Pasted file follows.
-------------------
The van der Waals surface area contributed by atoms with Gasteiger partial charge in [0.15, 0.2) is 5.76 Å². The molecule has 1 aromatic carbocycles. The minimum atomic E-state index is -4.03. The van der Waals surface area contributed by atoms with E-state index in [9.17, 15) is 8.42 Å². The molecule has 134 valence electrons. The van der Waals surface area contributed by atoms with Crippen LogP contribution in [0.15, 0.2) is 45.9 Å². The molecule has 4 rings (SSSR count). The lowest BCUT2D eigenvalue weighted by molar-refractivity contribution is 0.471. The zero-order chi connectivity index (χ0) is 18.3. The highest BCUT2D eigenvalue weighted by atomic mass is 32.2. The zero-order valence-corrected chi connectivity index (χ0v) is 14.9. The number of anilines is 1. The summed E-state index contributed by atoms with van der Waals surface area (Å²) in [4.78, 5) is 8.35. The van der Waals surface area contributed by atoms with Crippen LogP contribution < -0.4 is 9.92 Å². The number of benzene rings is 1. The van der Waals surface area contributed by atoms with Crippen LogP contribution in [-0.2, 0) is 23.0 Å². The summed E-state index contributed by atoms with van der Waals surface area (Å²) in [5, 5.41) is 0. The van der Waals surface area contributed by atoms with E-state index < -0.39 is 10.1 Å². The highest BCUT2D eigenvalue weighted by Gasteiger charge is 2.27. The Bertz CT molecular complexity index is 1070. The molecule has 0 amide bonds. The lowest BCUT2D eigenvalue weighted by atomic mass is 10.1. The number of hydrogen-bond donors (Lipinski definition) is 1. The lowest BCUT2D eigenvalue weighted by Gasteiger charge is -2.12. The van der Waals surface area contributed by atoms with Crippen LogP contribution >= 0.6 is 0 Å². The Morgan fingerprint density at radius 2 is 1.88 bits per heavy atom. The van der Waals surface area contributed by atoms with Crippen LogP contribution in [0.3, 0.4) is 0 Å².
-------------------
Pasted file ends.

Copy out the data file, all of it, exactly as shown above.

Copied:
The van der Waals surface area contributed by atoms with Gasteiger partial charge in [0.15, 0.2) is 5.76 Å². The molecule has 1 aromatic carbocycles. The minimum atomic E-state index is -4.03. The van der Waals surface area contributed by atoms with E-state index in [9.17, 15) is 8.42 Å². The molecule has 134 valence electrons. The van der Waals surface area contributed by atoms with Crippen LogP contribution in [0.15, 0.2) is 45.9 Å². The molecule has 4 rings (SSSR count). The lowest BCUT2D eigenvalue weighted by molar-refractivity contribution is 0.471. The zero-order chi connectivity index (χ0) is 18.3. The highest BCUT2D eigenvalue weighted by atomic mass is 32.2. The zero-order valence-corrected chi connectivity index (χ0v) is 14.9. The number of anilines is 1. The summed E-state index contributed by atoms with van der Waals surface area (Å²) in [4.78, 5) is 8.35. The van der Waals surface area contributed by atoms with Crippen LogP contribution < -0.4 is 9.92 Å². The number of benzene rings is 1. The van der Waals surface area contributed by atoms with Crippen LogP contribution in [-0.2, 0) is 23.0 Å². The summed E-state index contributed by atoms with van der Waals surface area (Å²) in [5, 5.41) is 0. The van der Waals surface area contributed by atoms with E-state index < -0.39 is 10.1 Å². The highest BCUT2D eigenvalue weighted by Gasteiger charge is 2.27. The Bertz CT molecular complexity index is 1070. The molecule has 0 amide bonds. The lowest BCUT2D eigenvalue weighted by atomic mass is 10.1. The number of hydrogen-bond donors (Lipinski definition) is 1. The lowest BCUT2D eigenvalue weighted by Gasteiger charge is -2.12. The van der Waals surface area contributed by atoms with Crippen LogP contribution >= 0.6 is 0 Å². The Morgan fingerprint density at radius 2 is 1.88 bits per heavy atom. The van der Waals surface area contributed by atoms with Crippen LogP contribution in [0.3, 0.4) is 0 Å².